One more factor may be the tendency here in Japan, for people to go all out for a thing. Example, Taro will be taking up skiing lessons in the 5th grade of elementary school, so, his mom, eager to make a few social statements, will take him down to the local sports shop (the bigger and newer one) and buy him the best of the latest of every possible ski paraphernalia one could think of. Of course, after those several skiing lessons, and a few years of maybe going twice or three times to the slopes, Taro's top of the line suit, skis, and gear, will be hidden away in the metal shed in the back yard--covered with dust and spider webs.

Otherwise, I have no earthly (nor Marsly) idea....sorry.
 
EmperorNero
 
Reply Fri 24 Apr, 2009 05:36 am
@KaseiJin,
Yes, thank you. That sounds right.
Also, I think, that due to geography Japan has fewer infantry and more navy and air force.
That are usually more expensive than land forces.
 
EmperorNero
 
Reply Sun 26 Apr, 2009 04:34 am
@KaseiJin,
Do Japanese people bow and apologize as much in real life as they do in mafia movies?
 
KaseiJin
 
Reply Sun 26 Apr, 2009 06:05 am
@EmperorNero,
EmperorNero;59969 wrote:
Do Japanese people bow and apologize as much in real life as they do in mafia movies?


LOL ! . . . so you've seen some of those too, then . . . hee, hee, hee..

Well, there is some drama, as you'd know, but pretty much that's it. When I had gone back State Side (for the first time) after my first 8 years of having been here, some friends asked me if I had had neck problem--due to my bobbing (kind like one of those cute little dogs, or whatever, that you sometimes see behing the back seat in the rear automobile windows bobbing up and down with the bumps).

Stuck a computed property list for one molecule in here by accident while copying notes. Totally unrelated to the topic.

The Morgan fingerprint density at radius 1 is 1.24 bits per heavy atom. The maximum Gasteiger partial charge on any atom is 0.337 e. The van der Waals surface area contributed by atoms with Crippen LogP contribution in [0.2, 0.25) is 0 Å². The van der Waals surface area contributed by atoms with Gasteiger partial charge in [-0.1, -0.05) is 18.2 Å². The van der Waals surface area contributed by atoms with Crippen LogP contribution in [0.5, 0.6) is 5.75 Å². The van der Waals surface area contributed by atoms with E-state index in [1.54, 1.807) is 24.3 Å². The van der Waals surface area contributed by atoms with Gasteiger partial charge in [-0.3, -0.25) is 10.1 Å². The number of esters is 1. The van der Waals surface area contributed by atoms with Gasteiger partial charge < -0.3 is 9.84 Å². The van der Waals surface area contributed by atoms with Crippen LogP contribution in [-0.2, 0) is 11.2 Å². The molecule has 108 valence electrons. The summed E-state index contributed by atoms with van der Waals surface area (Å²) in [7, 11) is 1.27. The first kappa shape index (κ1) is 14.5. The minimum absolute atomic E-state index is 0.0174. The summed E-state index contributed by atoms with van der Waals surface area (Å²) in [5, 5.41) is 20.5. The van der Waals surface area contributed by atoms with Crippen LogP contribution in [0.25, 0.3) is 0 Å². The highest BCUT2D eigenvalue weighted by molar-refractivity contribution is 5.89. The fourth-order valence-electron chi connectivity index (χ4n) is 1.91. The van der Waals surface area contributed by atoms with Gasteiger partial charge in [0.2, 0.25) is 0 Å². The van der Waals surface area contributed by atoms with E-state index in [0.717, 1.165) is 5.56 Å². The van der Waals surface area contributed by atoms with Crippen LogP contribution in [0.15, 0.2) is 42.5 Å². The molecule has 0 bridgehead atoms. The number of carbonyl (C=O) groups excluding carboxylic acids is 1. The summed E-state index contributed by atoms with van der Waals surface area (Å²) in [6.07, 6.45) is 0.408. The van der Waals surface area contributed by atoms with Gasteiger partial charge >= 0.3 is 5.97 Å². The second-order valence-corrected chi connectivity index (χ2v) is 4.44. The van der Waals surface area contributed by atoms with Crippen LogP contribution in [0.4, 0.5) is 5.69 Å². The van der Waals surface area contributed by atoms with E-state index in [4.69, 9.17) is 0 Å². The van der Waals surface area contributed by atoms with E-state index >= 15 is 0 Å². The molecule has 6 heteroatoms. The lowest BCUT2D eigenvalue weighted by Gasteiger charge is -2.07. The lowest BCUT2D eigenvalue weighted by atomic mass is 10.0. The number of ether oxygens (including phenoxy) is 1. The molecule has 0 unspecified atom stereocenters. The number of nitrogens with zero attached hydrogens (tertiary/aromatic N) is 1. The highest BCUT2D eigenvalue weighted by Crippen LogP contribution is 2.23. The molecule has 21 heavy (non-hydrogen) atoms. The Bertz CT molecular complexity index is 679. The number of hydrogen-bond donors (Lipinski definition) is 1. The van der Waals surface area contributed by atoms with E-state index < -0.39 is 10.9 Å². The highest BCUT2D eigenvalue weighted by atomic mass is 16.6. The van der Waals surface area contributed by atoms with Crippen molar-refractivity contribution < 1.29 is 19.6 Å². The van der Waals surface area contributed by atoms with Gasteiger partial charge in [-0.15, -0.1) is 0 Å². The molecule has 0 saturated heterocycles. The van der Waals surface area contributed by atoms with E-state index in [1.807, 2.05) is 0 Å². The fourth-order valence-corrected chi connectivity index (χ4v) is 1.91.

But no, no neck problems; that's just the normal, most informal bowing technique--you kind of bob your head a couple of times when passing someone (even [depending on circumstances] if you don't know them).

Boy, you should see one of the uni's graduation ceremonies. The dean who announces the opening, the school president, board of trustees head, every of the usually 3 guest speakers, and the dean who then closes the ceremony will bow to the faculty (all present), the guests (on the opposite side of the gym), then go up on stage, bow towards the school flag and the national flag, take a position behind the podium, then bow to the audience at large, then move up to the podium. Each person will do the exact reverse after their task on stage is done.

It was hard, but I managed to do it, when I first my wife's parents--that is the down on the floor, on bended knees, hands to each side, palms on the floor, elbows up, with head bent low, forehead practically on the floor, giving some fixed greeting of humiliation and thanks for letting me have their daughter and making a connection with the house. (almost just like in the Samurai movies)

So yeah, it happens quite a bit. At the local major grocery store, the floor workers who happen to back through the full-sized swinging doors to get some more stuff, or whatever, always stop (whether anyone really notices or not), faces the store interior, bows with bow hands kind of clasped (the top hand covering the bottom hand at about the major finger joint, held against the stomach at about at belly button height, then turns and goes through the door into the back room area.
 
EmperorNero
 
Reply Mon 27 Apr, 2009 04:11 am
@KaseiJin,
Nobody here does it, and it would seem odd. But I think we should, it would be a really polite society.
I do it a little bit.
 
KaseiJin
 
Reply Mon 27 Apr, 2009 07:50 am
@KaseiJin,
I agree with that, except to an extent. At times, it is over kill here, and thus it looses its real 'heartfeltness.' Take some of the act from here, to lessen it a bit, and mix it in over there, and it might be a good trade.
 
EmperorNero
 
Reply Mon 27 Apr, 2009 07:56 am
@KaseiJin,
Yeah. Is it just a expected gesture, like saying "Good day" here is just words?